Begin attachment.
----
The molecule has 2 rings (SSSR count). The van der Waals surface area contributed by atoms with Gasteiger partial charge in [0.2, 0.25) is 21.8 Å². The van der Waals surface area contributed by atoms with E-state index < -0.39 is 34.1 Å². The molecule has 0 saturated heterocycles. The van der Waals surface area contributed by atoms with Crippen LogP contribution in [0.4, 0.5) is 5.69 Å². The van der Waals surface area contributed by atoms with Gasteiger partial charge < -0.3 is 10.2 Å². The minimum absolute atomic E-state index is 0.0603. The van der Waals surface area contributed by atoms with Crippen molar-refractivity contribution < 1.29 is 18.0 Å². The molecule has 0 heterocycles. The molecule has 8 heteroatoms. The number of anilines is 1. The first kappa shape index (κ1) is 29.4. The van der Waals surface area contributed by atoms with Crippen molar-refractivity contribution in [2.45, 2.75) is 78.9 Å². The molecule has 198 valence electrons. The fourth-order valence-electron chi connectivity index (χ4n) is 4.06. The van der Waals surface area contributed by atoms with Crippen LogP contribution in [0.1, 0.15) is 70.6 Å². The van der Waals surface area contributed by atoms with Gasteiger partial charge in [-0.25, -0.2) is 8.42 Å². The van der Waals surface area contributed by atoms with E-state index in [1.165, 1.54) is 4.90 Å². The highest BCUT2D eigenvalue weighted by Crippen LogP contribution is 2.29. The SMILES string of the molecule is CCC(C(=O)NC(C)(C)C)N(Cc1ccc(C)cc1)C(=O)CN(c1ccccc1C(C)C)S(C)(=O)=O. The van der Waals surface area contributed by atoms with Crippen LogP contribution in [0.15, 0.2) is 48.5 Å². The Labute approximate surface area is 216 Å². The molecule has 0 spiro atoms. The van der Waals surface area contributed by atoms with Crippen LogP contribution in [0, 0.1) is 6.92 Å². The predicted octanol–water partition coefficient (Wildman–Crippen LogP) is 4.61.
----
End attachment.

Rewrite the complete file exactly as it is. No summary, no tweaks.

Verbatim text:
The molecule has 2 rings (SSSR count). The van der Waals surface area contributed by atoms with Gasteiger partial charge in [0.2, 0.25) is 21.8 Å². The van der Waals surface area contributed by atoms with E-state index < -0.39 is 34.1 Å². The molecule has 0 saturated heterocycles. The van der Waals surface area contributed by atoms with Crippen LogP contribution in [0.4, 0.5) is 5.69 Å². The van der Waals surface area contributed by atoms with Gasteiger partial charge < -0.3 is 10.2 Å². The minimum absolute atomic E-state index is 0.0603. The van der Waals surface area contributed by atoms with Crippen molar-refractivity contribution < 1.29 is 18.0 Å². The molecule has 0 heterocycles. The molecule has 8 heteroatoms. The number of anilines is 1. The first kappa shape index (κ1) is 29.4. The van der Waals surface area contributed by atoms with Crippen molar-refractivity contribution in [2.45, 2.75) is 78.9 Å². The molecule has 198 valence electrons. The fourth-order valence-electron chi connectivity index (χ4n) is 4.06. The van der Waals surface area contributed by atoms with Crippen LogP contribution in [0.1, 0.15) is 70.6 Å². The van der Waals surface area contributed by atoms with Gasteiger partial charge in [-0.25, -0.2) is 8.42 Å². The van der Waals surface area contributed by atoms with E-state index in [1.165, 1.54) is 4.90 Å². The highest BCUT2D eigenvalue weighted by Crippen LogP contribution is 2.29. The SMILES string of the molecule is CCC(C(=O)NC(C)(C)C)N(Cc1ccc(C)cc1)C(=O)CN(c1ccccc1C(C)C)S(C)(=O)=O. The van der Waals surface area contributed by atoms with Crippen LogP contribution in [0.15, 0.2) is 48.5 Å². The Labute approximate surface area is 216 Å². The molecule has 0 spiro atoms. The van der Waals surface area contributed by atoms with Crippen LogP contribution in [0, 0.1) is 6.92 Å². The predicted octanol–water partition coefficient (Wildman–Crippen LogP) is 4.61.